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A Brief History of the Church


Our church history is closely interwoven with that of Wilmington itself. In Puritan times, a town was not considered complete until it had a church and a minister. On September 17, 1730, an Act of Incorporation was granted by the Commonwealth separating the town of Wilmington from the Woburn Township. This Act stipulated that the inhabitants of the town would have three years in which to "settle a minister and erect and furnish a suitable dwelling for the Public Worship of God". With only ten weeks before the allotted time was up, these requirements were met. The church was then organized on July 12, 1733, with seventeen members. 

For more than its first hundred years, the church was financially supported by the town as was the custom in colonial days. In 1834 a parish society was formed which took over the support of the church from the town. In 1887, our church was incorporated and the property rights transferred to it. It was at that time that the name of the church was changed from "The Church of Christ in Wilmington" to its current proper name, "The Congregational Church in Wilmington".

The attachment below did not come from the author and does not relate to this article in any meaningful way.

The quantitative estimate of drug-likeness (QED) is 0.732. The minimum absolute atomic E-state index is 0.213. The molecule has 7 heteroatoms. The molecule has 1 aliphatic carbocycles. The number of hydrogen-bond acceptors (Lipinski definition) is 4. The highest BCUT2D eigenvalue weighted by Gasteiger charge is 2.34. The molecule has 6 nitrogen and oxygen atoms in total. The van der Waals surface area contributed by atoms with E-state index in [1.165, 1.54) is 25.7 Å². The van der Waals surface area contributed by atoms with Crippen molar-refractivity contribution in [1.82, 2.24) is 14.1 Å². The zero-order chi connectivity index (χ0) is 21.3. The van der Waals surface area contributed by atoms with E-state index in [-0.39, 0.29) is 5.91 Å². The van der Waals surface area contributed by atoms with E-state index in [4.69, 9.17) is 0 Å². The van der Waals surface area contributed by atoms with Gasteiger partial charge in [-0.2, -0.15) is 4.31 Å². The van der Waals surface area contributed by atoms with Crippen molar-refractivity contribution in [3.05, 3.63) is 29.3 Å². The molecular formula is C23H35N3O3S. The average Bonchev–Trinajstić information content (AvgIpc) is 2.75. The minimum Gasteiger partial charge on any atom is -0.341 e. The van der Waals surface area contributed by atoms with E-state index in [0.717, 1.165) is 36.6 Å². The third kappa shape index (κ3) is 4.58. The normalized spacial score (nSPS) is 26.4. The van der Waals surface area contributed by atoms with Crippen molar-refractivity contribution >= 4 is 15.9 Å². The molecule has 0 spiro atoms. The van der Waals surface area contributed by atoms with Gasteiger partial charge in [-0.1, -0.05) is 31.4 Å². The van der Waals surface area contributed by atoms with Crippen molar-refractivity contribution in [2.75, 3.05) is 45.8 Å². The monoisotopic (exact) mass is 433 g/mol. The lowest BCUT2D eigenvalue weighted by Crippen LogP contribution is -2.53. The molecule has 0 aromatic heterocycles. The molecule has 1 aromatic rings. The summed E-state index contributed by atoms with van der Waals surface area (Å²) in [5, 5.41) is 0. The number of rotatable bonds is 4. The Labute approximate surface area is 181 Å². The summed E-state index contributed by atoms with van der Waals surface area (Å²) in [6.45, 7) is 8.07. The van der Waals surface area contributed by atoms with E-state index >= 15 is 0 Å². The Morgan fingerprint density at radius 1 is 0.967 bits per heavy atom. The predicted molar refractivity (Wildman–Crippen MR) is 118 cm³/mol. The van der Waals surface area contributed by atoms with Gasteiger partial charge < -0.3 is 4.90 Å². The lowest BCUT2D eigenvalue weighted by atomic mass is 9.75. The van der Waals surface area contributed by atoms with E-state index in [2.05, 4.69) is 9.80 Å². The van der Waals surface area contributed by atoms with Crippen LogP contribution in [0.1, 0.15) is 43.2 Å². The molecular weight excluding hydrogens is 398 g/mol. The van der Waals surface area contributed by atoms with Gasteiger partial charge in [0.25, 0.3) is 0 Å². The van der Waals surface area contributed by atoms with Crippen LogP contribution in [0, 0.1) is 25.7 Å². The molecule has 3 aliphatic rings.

The original church building, which was completed in late 1732, was repaired and enlarged in 1765 to help meet the needs of a growing population. In 1813 the "meeting house" as it was called, was replaced with one that included the first steeple. Unfortunately, this structure was totally destroyed by fire in 1864. The church was rebuilt and two years later in 1866, the present church was dedicated. Our traditional New England church with its tall spire has become a historical landmark. The town clock, which resides in the steeple, was a gift from a town resident in 1887. The bell was presented to the church by the Ladies Benevolent Society in 1869. The structure of the church remained essentially unchanged until the "Parish House" was added in 1952 to help with the growing need for more church school and office space.